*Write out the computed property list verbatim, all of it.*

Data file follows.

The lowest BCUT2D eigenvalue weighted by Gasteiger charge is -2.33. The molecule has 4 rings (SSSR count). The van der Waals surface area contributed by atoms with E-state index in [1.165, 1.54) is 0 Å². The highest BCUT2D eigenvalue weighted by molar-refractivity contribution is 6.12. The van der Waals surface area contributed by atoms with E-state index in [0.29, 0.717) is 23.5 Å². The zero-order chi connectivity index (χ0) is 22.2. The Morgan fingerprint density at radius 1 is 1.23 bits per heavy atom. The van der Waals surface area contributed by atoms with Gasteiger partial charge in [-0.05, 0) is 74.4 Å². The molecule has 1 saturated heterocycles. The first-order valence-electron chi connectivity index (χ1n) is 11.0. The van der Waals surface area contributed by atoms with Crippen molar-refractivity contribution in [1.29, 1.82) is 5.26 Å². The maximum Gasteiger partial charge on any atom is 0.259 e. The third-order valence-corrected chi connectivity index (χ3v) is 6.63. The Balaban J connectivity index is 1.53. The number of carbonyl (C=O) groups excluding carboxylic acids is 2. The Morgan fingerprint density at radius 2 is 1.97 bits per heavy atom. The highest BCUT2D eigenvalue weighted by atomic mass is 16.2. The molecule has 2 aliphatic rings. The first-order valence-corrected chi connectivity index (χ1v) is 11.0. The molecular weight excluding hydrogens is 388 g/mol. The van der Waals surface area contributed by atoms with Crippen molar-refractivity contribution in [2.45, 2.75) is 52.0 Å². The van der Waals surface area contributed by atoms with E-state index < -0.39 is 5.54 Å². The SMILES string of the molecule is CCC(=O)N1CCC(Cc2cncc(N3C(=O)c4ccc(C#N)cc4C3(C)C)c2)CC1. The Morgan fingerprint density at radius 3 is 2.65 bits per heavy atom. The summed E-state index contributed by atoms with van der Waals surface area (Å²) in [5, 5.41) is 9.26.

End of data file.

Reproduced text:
The lowest BCUT2D eigenvalue weighted by Gasteiger charge is -2.33. The molecule has 4 rings (SSSR count). The van der Waals surface area contributed by atoms with E-state index in [1.165, 1.54) is 0 Å². The highest BCUT2D eigenvalue weighted by molar-refractivity contribution is 6.12. The van der Waals surface area contributed by atoms with E-state index in [0.29, 0.717) is 23.5 Å². The zero-order chi connectivity index (χ0) is 22.2. The Morgan fingerprint density at radius 1 is 1.23 bits per heavy atom. The van der Waals surface area contributed by atoms with Gasteiger partial charge in [-0.05, 0) is 74.4 Å². The molecule has 1 saturated heterocycles. The first-order valence-electron chi connectivity index (χ1n) is 11.0. The van der Waals surface area contributed by atoms with Crippen molar-refractivity contribution in [1.29, 1.82) is 5.26 Å². The maximum Gasteiger partial charge on any atom is 0.259 e. The third-order valence-corrected chi connectivity index (χ3v) is 6.63. The Balaban J connectivity index is 1.53. The number of carbonyl (C=O) groups excluding carboxylic acids is 2. The Morgan fingerprint density at radius 2 is 1.97 bits per heavy atom. The highest BCUT2D eigenvalue weighted by atomic mass is 16.2. The molecule has 2 aliphatic rings. The first-order valence-corrected chi connectivity index (χ1v) is 11.0. The molecular weight excluding hydrogens is 388 g/mol. The van der Waals surface area contributed by atoms with Crippen molar-refractivity contribution in [2.45, 2.75) is 52.0 Å². The van der Waals surface area contributed by atoms with E-state index < -0.39 is 5.54 Å². The SMILES string of the molecule is CCC(=O)N1CCC(Cc2cncc(N3C(=O)c4ccc(C#N)cc4C3(C)C)c2)CC1. The Morgan fingerprint density at radius 3 is 2.65 bits per heavy atom. The summed E-state index contributed by atoms with van der Waals surface area (Å²) in [5, 5.41) is 9.26.